• In 2009 and 2010, Glenn’s firm was retained by the United States Embassy in Paris to bring delegations to Chicago in response to Barack Obama’s election as President. think inc. organized a 10-day delegation of elected French Muslims from all political backgrounds to understand how he was elected and how to translate his victory into lessons learned for elected officials of color in France. The second delegation was brought to the city to train local leaders in community organizing as a tool for empowering local leaders.
  • Glenn’s art arm, Th!nkArt, an international forum on art and politics featuring local, European and South American artists, held a joint exhibition in 2010 at the Richard J. Daley Center featuring the photography of 10 young people from Altgeld Gardens in Chicago and 10 young people. visit to La Courneuve in Paris. Th!nkArt’s mission is to take art from the canvas to a human-to-human conversation about art, philosophy, politics and the world at large. In 2009, Th!nkArt worked in collaboration with the French director Yamina Benguigui within the framework of an international human rights summit in Paris.

Pagni said fewer than 140 Americans have received the honor over the past 40 years, and that Glenn receiving the order is a well-deserved achievement.

“It really was a much bigger honor than I thought,” said Glenn, who has more than 40 years of experience working in social justice and public policy and working with marginalized communities. “Everything I learned from all the community organizers, all the groups I worked with in the United States, was the culmination of my work, and it made me a better person, a best human being. I’m so grateful to be recognized because you’re never a hero in your own hometown.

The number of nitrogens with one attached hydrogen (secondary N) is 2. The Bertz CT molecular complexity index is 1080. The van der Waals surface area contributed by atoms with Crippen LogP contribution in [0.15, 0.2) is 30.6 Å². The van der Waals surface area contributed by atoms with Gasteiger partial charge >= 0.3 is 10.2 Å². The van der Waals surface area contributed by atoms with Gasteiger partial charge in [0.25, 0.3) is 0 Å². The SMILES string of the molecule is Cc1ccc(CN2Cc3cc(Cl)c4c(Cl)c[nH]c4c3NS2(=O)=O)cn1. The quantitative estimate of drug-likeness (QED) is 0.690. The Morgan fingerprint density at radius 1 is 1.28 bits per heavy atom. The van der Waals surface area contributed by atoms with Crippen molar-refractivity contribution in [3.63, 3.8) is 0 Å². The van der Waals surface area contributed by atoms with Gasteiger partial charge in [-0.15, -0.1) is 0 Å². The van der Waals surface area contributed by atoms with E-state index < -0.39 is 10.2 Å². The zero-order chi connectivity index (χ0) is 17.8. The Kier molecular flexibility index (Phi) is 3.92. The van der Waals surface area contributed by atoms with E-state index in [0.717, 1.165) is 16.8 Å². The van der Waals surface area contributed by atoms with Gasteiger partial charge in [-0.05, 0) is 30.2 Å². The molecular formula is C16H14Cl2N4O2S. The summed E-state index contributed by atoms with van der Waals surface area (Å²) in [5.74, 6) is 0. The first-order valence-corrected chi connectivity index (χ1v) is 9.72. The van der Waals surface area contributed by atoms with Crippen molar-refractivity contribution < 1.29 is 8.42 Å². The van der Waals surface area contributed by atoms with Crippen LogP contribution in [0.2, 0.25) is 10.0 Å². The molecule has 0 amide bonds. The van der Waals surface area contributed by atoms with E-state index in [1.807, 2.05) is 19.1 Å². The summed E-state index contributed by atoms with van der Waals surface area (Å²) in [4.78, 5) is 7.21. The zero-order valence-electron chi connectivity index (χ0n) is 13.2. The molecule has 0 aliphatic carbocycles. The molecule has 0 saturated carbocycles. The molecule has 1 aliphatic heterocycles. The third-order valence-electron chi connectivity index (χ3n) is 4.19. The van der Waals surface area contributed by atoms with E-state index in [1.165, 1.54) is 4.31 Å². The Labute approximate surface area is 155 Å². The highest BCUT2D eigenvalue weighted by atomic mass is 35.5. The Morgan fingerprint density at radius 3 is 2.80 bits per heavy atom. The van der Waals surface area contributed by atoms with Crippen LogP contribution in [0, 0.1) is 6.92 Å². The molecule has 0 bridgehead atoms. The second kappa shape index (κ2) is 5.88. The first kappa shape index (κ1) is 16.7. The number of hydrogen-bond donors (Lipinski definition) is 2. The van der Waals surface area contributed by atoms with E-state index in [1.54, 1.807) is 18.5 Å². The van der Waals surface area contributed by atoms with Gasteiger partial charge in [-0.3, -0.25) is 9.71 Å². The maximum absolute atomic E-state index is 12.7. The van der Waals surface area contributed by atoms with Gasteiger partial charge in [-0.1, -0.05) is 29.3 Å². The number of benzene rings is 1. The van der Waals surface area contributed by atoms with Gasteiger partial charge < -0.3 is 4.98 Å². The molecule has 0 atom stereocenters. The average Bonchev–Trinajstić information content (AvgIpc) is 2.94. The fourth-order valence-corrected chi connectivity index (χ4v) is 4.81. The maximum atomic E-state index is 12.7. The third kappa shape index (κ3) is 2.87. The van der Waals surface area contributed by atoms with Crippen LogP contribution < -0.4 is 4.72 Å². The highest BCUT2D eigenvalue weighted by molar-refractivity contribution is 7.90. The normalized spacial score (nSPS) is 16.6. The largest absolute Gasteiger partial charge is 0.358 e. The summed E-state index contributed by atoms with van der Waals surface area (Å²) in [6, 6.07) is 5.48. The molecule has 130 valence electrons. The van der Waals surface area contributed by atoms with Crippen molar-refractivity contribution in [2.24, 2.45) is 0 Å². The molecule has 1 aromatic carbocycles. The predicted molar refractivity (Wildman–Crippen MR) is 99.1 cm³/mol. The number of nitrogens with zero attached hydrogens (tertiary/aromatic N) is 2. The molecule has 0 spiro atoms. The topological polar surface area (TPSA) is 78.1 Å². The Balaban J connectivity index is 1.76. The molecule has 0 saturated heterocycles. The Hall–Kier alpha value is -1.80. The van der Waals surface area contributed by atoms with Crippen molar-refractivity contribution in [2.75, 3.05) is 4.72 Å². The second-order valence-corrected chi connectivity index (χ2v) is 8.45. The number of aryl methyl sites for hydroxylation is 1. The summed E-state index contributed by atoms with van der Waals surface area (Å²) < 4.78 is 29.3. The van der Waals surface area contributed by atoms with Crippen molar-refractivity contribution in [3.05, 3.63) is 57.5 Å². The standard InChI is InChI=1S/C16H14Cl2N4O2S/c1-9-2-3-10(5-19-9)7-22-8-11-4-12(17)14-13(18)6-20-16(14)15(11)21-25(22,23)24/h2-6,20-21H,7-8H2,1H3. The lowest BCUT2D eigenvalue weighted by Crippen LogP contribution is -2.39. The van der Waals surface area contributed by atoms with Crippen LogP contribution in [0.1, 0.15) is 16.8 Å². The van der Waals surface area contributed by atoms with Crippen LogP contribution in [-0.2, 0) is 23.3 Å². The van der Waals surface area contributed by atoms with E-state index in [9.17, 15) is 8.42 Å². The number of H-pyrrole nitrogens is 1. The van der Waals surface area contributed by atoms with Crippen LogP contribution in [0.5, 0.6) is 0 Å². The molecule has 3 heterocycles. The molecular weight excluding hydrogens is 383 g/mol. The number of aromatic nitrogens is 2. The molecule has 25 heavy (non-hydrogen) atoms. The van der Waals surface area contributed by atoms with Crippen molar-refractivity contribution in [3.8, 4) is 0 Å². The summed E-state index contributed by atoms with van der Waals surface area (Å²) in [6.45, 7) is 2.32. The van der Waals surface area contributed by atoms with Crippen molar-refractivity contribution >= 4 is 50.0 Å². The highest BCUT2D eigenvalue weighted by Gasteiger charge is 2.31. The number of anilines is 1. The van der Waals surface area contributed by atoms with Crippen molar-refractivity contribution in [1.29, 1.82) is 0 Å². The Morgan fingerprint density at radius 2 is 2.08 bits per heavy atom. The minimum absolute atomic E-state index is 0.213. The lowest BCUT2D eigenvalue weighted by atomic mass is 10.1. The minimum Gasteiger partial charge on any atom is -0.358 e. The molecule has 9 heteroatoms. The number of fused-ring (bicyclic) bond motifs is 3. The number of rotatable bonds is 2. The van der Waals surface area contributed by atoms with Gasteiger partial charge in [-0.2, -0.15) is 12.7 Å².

Glenn is already thinking about what’s next. She said she wanted to continue to be involved in people’s dreams in hopes of seeing the next generation of people come to power. With Thinkinc and Th!nkArt, she has already created a new company called ThinkHeart. She has not yet understood what path this effort will take.

“It’s so clear to me that it’s all about how we treat each other, that we come from a place of love,” Glenn said. “And that real institutional change, you have to engage people’s hearts and minds to bring about real systemic change.”

For Glenn, receiving the National Order of Merit is proof that you have to keep going. While most people think about retirement, Glenn says her work is something she will continue to do until her death because “it’s about humanity and building a progressive voice that allows inclusion”.

“My religion is social justice,” Glenn said. “I think there is nothing more important than people’s ability to have agency and make choices in their lives. I work with powerful community organizations in Chicago and France…to build democracy with the people on the ground, to help them, to give them the tools to amplify their voice, and to be strategic in understanding how to leverage and build power. My job is always to help a transfer of power from people who have too much to those who need more.